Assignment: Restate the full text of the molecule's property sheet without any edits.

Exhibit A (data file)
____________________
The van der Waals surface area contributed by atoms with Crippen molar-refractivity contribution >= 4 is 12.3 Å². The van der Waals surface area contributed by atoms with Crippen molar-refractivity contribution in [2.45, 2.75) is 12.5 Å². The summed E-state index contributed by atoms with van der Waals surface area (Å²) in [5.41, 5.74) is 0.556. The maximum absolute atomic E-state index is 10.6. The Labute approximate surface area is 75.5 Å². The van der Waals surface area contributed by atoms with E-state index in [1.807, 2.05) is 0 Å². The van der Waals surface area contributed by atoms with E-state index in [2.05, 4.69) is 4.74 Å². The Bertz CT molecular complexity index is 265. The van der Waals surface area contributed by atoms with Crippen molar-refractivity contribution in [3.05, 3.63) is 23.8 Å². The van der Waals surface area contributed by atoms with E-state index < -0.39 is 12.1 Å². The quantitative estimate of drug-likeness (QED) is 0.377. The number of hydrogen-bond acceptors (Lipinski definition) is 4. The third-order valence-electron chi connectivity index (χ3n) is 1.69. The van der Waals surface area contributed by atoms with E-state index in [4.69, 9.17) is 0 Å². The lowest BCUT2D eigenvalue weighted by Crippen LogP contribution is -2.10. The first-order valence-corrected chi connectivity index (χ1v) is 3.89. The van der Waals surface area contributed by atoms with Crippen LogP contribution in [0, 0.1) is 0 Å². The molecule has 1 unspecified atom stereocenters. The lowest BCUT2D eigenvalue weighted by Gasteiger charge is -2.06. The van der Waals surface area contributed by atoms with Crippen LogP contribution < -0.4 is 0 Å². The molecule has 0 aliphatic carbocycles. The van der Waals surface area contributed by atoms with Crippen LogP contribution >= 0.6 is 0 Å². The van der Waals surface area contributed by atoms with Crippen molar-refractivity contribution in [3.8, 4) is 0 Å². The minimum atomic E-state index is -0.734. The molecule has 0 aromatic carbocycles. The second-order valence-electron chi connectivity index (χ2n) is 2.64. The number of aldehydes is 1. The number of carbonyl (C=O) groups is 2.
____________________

The van der Waals surface area contributed by atoms with Crippen molar-refractivity contribution >= 4 is 12.3 Å². The van der Waals surface area contributed by atoms with Crippen molar-refractivity contribution in [2.45, 2.75) is 12.5 Å². The summed E-state index contributed by atoms with van der Waals surface area (Å²) in [5.41, 5.74) is 0.556. The maximum absolute atomic E-state index is 10.6. The Labute approximate surface area is 75.5 Å². The van der Waals surface area contributed by atoms with E-state index in [1.807, 2.05) is 0 Å². The van der Waals surface area contributed by atoms with E-state index in [2.05, 4.69) is 4.74 Å². The Bertz CT molecular complexity index is 265. The van der Waals surface area contributed by atoms with Crippen molar-refractivity contribution in [3.05, 3.63) is 23.8 Å². The van der Waals surface area contributed by atoms with E-state index < -0.39 is 12.1 Å². The quantitative estimate of drug-likeness (QED) is 0.377. The number of hydrogen-bond acceptors (Lipinski definition) is 4. The third-order valence-electron chi connectivity index (χ3n) is 1.69. The van der Waals surface area contributed by atoms with E-state index in [4.69, 9.17) is 0 Å². The lowest BCUT2D eigenvalue weighted by Crippen LogP contribution is -2.10. The first-order valence-corrected chi connectivity index (χ1v) is 3.89. The van der Waals surface area contributed by atoms with Crippen LogP contribution in [0, 0.1) is 0 Å². The molecule has 1 unspecified atom stereocenters. The lowest BCUT2D eigenvalue weighted by Gasteiger charge is -2.06. The van der Waals surface area contributed by atoms with Crippen LogP contribution < -0.4 is 0 Å². The molecule has 0 aliphatic carbocycles. The van der Waals surface area contributed by atoms with Crippen LogP contribution >= 0.6 is 0 Å². The van der Waals surface area contributed by atoms with Crippen molar-refractivity contribution in [3.8, 4) is 0 Å². The minimum atomic E-state index is -0.734. The molecule has 0 aromatic carbocycles. The second-order valence-electron chi connectivity index (χ2n) is 2.64. The number of aldehydes is 1. The number of carbonyl (C=O) groups is 2.